SeqUOyah UnitS 1 and 2 (SOddy-daiSy, tn, aUgUSt 1985 tO nOvember 1988 and may 1988)
NRC regulation 10 CFR Part 50.49, which went into effect on March 31, 1985, attempts to ensure that safety equipment exposed to harsh environments during an accident will con- tinue to function under such conditions. When the NRC notified TVA that its Sequoyah plant was going to receive one of the first audits the agency was planning to conduct under these new requirements, TVA hired an independent company to pre-audit Sequoyah.
The pre-audit results were so bad that TVA voluntarily shut down both Sequoyah reactors to correct the problems. The NRC then resisted concerted efforts by the company to confine its corrective measures to equipment qualification problems, and also forced TVA to address pro- grammatic problems at Sequoyah that had plagued the company’s reactors at Browns Ferry in Alabama and Watts Bar in Tennessee as well.
TVA then tried to get away with the ethi- cal equivalent of turning in a test with grades the company had already assigned to itself. The NRC balked, asking TVA to bring in another independent company to determine whether TVA’s restoration efforts had been thorough and effective. When the company refused, the NRC sent its own team of inspectors, which docu- mented more than five dozen problems in just a single system. TVA had to go back and do much more work.
tUrkey POint Unit 3 (flOrida City, fl, febrUary 1981 tO aPril 1982)
For nearly four years prior to this outage, the NRC maintained a dynamic yet effective bal- ance between protecting public health from an unexpected hazard and allowing another reactor to operate in a time of uncertainty. The unex- pected hazard was the steam generator tube leak
Walking a Nuclear Tightrope
that occurred at Virginia’s Surry nuclear power plant in September 1976. Though the NRC had anticipated such leaks when licensing reactors like Surry and Turkey Point, it had not antici- pated the rapid rate of corrosion that caused the Surry tube to leak.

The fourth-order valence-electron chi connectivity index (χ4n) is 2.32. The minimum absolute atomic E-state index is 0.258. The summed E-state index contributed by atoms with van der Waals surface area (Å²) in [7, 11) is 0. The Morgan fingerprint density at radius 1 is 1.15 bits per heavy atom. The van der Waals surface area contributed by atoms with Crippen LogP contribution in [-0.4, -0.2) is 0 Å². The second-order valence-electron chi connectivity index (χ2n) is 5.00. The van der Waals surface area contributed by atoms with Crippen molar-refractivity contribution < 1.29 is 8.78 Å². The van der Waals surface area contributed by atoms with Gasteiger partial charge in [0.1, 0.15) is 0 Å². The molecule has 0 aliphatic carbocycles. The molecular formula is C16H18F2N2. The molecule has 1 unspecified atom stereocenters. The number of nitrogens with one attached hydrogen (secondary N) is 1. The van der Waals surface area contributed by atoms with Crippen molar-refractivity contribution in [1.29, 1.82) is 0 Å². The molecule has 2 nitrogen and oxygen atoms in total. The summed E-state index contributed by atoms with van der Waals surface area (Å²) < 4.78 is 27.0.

To avoid unfairly burdening Turkey Point’s owner for the problem that had occurred at Surry (while also protecting the public by studying this problem’s true dimensions), the NRC allowed Turkey Point to operate for up to six months between the shutdowns needed to inspect the plant’s steam generator tubes. The agency also adjusted the operating period between inspections as more data became available from Turkey Point and other plants. By the time Florida Power & Light shut down Turkey Point Unit 3 in February 1981 to replace the steam generators entirely, the NRC had accumulated sufficient information about the corrosion problem to know that the replacement equipment would be more resistant to corrosion—justifying longer intervals between inspections.
Finishing a close fourth was the agency’s performance during the outage at Surry Unit 2 from September 1988 to September 1989. The NRC reacted to an emerging problem (pipe wall thinning) in a thorough and timely manner both at Surry and at other affected reactors around the country.
The agency also deserves honorable men- tion for its performance during the outages at Michigan’s Donald C. Cook Units 1 and 2 that began in September 1997. The NRC design inspection team found serious, but subtle, design problems that had gone unnoticed by previous inspectors for up to 20 years.
Signs of Slippage?
It was disconcerting to realize that all three of the NRC’s best performances occurred nearly two decades ago, while two of the “Terrible Three”